Communities living on the coastline will soon be earning cash from the global carbon emissions trade thanks to a pilot project by the Kenya Marine and Fisheries Research Institute.
It targets those living near mangrove forests and will involve imparting skills on how to use Geographic Information Systems (GIS) that capture, store, analyse, manage, and present data linked to a particular location.
The trainees are drawn from Kenya, Tanzania and Mozambique.
The Sh15 million project covers 700 hectares of forest at Gazi in Msambweni- South Coast that is estimated to have a population of one million mangrove trees and is expected to boost efforts to protect the trees providing over 70 per cent of wood required in the region.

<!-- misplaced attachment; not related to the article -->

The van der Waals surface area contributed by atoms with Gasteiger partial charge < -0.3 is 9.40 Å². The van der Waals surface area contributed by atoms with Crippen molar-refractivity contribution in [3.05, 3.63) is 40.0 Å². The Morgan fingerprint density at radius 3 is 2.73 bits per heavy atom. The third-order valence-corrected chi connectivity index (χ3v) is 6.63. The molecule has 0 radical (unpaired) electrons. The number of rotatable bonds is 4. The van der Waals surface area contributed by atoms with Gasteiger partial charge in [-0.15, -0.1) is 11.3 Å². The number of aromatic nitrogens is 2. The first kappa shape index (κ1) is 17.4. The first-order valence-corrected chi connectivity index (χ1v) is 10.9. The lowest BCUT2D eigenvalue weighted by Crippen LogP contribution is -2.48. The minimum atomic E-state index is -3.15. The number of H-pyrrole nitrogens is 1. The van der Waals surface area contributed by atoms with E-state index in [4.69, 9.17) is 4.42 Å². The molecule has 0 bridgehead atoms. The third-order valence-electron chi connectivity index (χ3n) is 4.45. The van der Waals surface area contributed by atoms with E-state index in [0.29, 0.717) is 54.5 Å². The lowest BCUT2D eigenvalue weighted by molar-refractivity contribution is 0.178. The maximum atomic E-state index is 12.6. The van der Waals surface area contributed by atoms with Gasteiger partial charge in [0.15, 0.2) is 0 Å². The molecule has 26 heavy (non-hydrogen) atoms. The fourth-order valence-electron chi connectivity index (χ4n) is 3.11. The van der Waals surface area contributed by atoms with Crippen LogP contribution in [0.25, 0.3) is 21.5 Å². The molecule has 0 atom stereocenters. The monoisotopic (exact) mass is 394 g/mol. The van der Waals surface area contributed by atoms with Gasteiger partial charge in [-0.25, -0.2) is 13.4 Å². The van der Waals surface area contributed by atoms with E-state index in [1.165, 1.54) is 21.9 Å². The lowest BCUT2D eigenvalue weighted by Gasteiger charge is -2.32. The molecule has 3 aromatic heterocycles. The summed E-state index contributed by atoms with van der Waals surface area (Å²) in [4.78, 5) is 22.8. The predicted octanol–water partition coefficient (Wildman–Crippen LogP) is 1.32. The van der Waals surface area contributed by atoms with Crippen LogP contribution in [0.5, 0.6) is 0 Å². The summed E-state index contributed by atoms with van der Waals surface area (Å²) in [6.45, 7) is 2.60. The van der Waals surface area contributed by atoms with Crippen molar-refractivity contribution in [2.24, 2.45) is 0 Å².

Scientists at the institute say the trade will encourage communities to plant more mangrove trees to replenish the declining stock of aquatic life.
Global carbon offset is a new concept intended to tackle global warming.
Though it dates back to 1989, it only took shape as a market after the Kyoto Protocol on global warming was signed and came into force in February 2005.
The Protocol requires industrialised countries to reduce total greenhouse gas emissions by an average 5.2 per cent compared to 1990 levels between 2008 and 2012.
Rather than force the reduction of emissions country-by-country, carbon emission trade creates a choice where huge polluters can spend the money to cover the costs of cutting pollution or else continue polluting and pay someone else to cut their pollution, which is what the East African countries now wants to cash in on.
A global market for carbon emission trade, which according to World Bank was estimated at $64 billion in 2007 has not benefited African countries, according to Dr James Kairo, the project coordinator and marine scientists at KMFRI.
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